Editorial Feature

Venezuela: Mining, Minerals and Fuel Resources

Venezuela is located in northern South America and borders the North Atlantic Ocean and the Caribbean Sea, between Guyana and Colombia. It covers an area of 912,050 km2 and its total population is 31.3 million, according to 2017 estimates. The climatic conditions vary from tropical to humid and are moderate in the highlands.


The GDP of the country was $389.4 billion as of 2017. The country largely depends on oil revenues, which accounts for about 98% of the export value and around 8% of the country’s GDP value. The country accounted for 3.3% of the world’s petroleum production in 2014.

After a major economic slowdown in the period of 2009 to 2010, the country recovered with an increase in the GDP growth rate by 4.2% in 2011. By 2017, Venezuela was in a period of negative growth that had lasted for several years, with the economy contracting by -14%. The recent highly reported political and economic crisis has only further served to destabilize this nation and the outlook, currently, is uncertain.

Venezuela’s top export destinations are the United States, China, India, Singapore, and Spain.

Overview of Resources

Venezuela has rich resources of gold, nickel, iron ore, steel, diamond, alumina, coal, bauxite, asphalt, natural gas, and petroleum. In 2014, the extraction of minerals from mines and quarries accounted for about 26% of GDP.

The Map of Venezuela.

The Map of Venezuela. Image Credits: CIA Factbook

The major mineral resources produced in the country are:

  • Direct-reduced iron
  • Bauxite
  • Aluminum

In recent years, Venezuela’s mining and fuel resource sectors have been significantly affected by high inflation and decreasing prices for natural resources.


Metal mining is an important part of the Venezuelan economy and Venezuela has 32 goldfields. Gold production for 2017 was the lowest since 1997, at 480kg, decreasing from 558kg in 2016.

Iron ore is another important mineral resource in Venezuela and is the 5th largest export with a total export value of US$258 million.

Despite a rise in production of around 16% in 2014, bauxite production in Venezuela is close to historic lows. Aluminum accounts for 20% of all metal exports.

Fossil Fuels


Mount Roraima.

Mount Roraima. Image Credits: CIA Factbook

After being the second-largest Latin American coal producer for about a decade, production dropped off sharply in 2006. In 2015, the Venezuelan government finalized a $2-billion agreement that would expand coal mining in the Guasare and Socuy Basins for the Chinese state-run Sinohydro Corp.

The 5.6 trillion m3 natural gas reserves in Venezuela are the second largest in the Western Hemisphere. In2014, the production of natural gas in the country was 76,717 million m3. The total amount of natural gas marketed in the country that year was 21,878 million m3.

The country’s crude oil production in 2014 amounted to about 985.56 million 42-gallon barrels and petroleum exploration appeared to be increasing. In 2014, the number of active rigs rose by 19%, to 221.


Venezuela’s economy is mainly based on its supply of petroleum products and hence it was greatly affected by a sudden fall in oil prices during the global recession. The Venezuelan government has implemented tax incentives for small and large companies that had invested in the country’s mining sector, in an attempt to boost the economy.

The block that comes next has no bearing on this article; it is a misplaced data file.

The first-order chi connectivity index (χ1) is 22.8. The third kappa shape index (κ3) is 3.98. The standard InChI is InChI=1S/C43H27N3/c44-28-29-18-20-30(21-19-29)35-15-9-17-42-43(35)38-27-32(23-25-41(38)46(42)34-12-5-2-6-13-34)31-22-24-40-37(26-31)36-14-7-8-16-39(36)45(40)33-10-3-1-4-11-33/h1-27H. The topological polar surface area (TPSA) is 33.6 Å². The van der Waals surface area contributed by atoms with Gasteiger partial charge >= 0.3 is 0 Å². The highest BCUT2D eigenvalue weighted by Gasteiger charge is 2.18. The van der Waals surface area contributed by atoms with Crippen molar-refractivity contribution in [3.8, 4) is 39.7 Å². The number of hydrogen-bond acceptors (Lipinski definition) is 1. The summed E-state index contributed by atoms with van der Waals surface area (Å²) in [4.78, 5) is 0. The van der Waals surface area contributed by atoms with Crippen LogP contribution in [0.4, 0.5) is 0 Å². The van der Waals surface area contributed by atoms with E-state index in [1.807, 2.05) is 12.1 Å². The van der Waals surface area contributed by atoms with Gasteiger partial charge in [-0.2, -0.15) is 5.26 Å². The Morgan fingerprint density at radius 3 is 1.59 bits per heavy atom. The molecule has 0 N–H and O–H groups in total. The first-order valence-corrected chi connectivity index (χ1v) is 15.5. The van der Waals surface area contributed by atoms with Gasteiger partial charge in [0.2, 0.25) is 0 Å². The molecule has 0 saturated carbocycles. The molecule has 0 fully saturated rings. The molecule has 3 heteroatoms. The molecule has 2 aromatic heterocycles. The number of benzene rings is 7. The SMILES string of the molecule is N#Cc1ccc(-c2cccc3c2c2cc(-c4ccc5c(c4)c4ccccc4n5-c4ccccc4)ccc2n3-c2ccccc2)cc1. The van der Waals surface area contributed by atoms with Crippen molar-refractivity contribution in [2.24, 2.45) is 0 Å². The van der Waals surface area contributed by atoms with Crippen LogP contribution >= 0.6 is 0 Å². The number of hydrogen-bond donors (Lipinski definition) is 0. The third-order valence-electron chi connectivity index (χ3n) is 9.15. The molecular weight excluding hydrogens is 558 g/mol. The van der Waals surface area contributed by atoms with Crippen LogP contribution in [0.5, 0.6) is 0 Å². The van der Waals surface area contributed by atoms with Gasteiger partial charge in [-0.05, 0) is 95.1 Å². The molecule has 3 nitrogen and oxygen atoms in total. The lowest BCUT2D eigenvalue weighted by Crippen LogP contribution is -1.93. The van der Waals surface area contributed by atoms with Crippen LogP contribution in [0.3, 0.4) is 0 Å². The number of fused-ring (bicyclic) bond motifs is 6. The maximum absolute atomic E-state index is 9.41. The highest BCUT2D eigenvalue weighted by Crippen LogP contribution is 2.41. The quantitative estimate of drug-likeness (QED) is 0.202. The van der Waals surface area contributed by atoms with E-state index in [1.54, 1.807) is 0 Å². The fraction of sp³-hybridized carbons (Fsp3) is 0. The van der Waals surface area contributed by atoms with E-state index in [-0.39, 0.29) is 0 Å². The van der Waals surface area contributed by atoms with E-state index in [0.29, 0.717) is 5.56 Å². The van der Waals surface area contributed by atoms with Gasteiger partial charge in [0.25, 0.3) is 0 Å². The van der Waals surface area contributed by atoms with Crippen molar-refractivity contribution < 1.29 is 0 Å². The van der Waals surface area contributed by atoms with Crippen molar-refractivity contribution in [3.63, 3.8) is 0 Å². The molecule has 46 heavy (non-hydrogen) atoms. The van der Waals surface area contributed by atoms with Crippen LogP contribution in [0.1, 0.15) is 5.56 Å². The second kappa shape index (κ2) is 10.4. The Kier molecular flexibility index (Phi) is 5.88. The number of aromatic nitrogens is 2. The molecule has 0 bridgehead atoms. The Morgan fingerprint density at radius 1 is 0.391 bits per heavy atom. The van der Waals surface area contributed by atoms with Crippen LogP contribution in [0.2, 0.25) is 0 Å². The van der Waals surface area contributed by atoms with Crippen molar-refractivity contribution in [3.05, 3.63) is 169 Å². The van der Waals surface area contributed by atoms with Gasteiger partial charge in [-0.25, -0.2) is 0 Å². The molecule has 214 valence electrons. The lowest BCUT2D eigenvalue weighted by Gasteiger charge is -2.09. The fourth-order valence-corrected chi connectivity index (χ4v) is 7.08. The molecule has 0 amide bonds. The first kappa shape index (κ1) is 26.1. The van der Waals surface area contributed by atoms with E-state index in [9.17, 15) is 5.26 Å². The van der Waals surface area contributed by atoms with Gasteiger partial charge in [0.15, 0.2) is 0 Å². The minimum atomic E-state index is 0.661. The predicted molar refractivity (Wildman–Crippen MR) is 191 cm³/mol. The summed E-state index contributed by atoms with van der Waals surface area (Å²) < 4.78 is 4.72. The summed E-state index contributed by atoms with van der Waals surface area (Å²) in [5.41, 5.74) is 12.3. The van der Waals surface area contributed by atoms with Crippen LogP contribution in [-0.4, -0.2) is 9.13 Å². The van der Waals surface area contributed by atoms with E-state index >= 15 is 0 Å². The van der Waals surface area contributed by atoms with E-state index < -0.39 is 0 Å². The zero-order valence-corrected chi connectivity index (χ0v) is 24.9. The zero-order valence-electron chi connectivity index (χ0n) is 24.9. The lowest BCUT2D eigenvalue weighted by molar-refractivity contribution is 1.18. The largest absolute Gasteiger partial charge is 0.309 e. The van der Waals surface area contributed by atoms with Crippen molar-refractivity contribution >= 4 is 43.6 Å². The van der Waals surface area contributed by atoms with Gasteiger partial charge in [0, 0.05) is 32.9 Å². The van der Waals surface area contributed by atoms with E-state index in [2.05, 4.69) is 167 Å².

Despite having abundant resources like gold, aluminum, and petroleum, the country’s mining industry is still underdeveloped. Few Australian companies play a vital role in the mining industry of Venezuela. Excel Mining and RFC Finance Corporation are the companies involved in two mining projects in the country. However, the government has nationalized many industries that have major control over the country’s natural resources. The government has invested about US$5.81 billion to develop its mining industry. It has also approved US$159 million for the workers in the country's heavy industries that extract and manufacture gold, bauxite, iron, and other mineral resources.

The country’s large reserves of crude petroleum are more likely to attract investment from countries like Russia, Italy, Iran, and China in the future, despite its uncertain economic condition and nationalization initiatives. In addition, PDVSA’s plans for exploration and production of natural resources could ensure development of Orinoco hydrocarbon resources. Also, the plans for building new crude oil refineries could encourage the country’s strategic alliances with other strong economies. In addition, the development of Las Cristinas is expected to generate huge revenues. Thanks to all these ambitious development plans, Venezuela's mining sector will likely improve in the future and contribute more to the country's economy.

Disclaimer: The author of this article does not imply any investment recommendation and some content is speculative in nature. The Author is not affiliated in any way with any companies mentioned and all statistical information is publically available.

Sources and Further Reading

This article was updated on 27th February, 2020.

Disclaimer: The views expressed here are those of the author expressed in their private capacity and do not necessarily represent the views of AZoM.com Limited T/A AZoNetwork the owner and operator of this website. This disclaimer forms part of the Terms and conditions of use of this website.

Reginald Davey

Written by

Reginald Davey

Reg Davey is a freelance copywriter and editor based in Nottingham in the United Kingdom. Writing for AZoNetwork represents the coming together of various interests and fields he has been interested and involved in over the years, including Microbiology, Biomedical Sciences, and Environmental Science.


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